Added benefits included image history capabilities and the RSS feeds on the recent changes page. I have subscribed to the RSS feed via my NewsGator RSS reader and can quickly review all changes as they occur. With respect to image history, we use a simply 4 digit file naming protocol (1234.jpg) for the User Interfaces. For each design iteration we simple upload a new User Interface snapshot using the same filename, overwriting the old image. When viewing the history, we can cycle through each mock-up while reviewing the requirements changes. Very powerful when trying to recall why you made changes a month later. We do the same steps for the process models.

MediaWiki Image Upload Page

MediaWiki Image Upload Page


October 12th, 2006

I am researching new wiki software platforms and came across Blogtonix.  The site surfaces postings from various blogs theirs and others – but contains no information on buying their software.  I will try to contact Vassil who seems to be the the main contact person.

Kiko bought by powerjoe1998 for $258,100

August 26th, 2006

The Kiko eBay auction is over and powerjoe1998 won with a whopping $258,100 bid.  The last 20 minutes were pretty active between ogijun and powerjoe1998 with some new comers eladsr57, marchino, wswire, crossing the $150,000, $200,000 and $250,000 bids respectively. 

I will be interested to know who the bidders were and how they plan to leverage the code.   At IntelliCal we had established 5 potential revenue sources for calendaring.  We should have talked with Kiko a while ago. 


Kiko eBay History

User ID Bid Amount   Date of bid
powerjoe1998( 3 ) US $258,100.00 Aug-26-06 10:17:29 PDT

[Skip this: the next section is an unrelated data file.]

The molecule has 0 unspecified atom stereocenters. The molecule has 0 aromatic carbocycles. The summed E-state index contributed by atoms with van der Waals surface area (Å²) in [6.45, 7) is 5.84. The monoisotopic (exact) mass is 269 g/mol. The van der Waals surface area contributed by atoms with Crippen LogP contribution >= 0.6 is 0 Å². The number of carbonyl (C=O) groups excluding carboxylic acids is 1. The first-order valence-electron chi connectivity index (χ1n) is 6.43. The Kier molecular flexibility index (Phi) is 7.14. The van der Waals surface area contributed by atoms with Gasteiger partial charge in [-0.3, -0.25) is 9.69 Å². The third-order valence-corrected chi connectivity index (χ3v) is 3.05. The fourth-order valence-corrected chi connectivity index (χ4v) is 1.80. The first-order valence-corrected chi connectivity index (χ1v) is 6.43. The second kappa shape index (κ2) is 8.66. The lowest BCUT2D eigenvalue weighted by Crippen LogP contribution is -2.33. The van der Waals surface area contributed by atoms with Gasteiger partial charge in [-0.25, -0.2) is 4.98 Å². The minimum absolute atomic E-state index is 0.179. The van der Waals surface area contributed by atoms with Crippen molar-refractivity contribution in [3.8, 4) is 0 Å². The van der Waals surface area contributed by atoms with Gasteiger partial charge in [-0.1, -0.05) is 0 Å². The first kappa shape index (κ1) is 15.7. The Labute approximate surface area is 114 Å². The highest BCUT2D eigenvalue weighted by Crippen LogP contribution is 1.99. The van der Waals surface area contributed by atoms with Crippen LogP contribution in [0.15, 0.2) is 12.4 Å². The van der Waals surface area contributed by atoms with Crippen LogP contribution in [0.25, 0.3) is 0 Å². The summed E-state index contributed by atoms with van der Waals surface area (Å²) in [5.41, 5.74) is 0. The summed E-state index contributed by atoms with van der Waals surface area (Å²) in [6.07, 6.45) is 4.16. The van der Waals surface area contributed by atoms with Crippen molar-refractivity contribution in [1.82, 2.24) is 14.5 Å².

wswire( 0 ) New eBay Member (less than 30 days) US $258,000.00 Aug-26-06 10:17:52 PDT
macrhino( 36Feedback score is 10 to 49) US $200,000.00 Aug-26-06 10:17:32 PDT
powerjoe1998( 3 ) US $165,967.00 Aug-26-06 10:14:17 PDT
eladsr57( 0 ) New eBay Member (less than 30 days) US $150,051.00 Aug-26-06 09:54:21 PDT
powerjoe1998( 3 ) US $147,132.00 Aug-26-06 10:12:12 PDT
ogijun( 0 ) New eBay Member (less than 30 days) US $113,777.00 Aug-26-06 10:11:49 PDT
ogijun( 0 ) New eBay Member (less than 30 days) US $113,537.00 Aug-26-06 10:10:47 PDT
ogijun( 0 ) New eBay Member (less than 30 days) US $113,327.00 Aug-26-06 10:10:10 PDT
powerjoe1998( 3 ) US $113,118.00 Aug-26-06 10:08:28 PDT
ogijun( 0 ) New eBay Member (less than 30 days) US $74,903.00 Aug-26-06 10:05:50 PDT
ogijun( 0 ) New eBay Member (less than 30 days)

DC area Web 2.0

March 23rd, 2006

March 15, 2006 was the first DC area Web 2.0 event put together by Stowe Boyd and Dion Hinchcliffe. Two local web 2.0 players. The meeting was sold-out and well attended, I would say about 50 people. The meeting had three parts, one the state of web 2.0, the organization of the DC 2.0 group, and demos of some “local” companies. Where local was from Baltimore to North Carolina.

Demo Highlights (in order of presenting)

Greg Greshman from Blogdigger. Blogdigger is providing structure around blogs to create local communities and groups.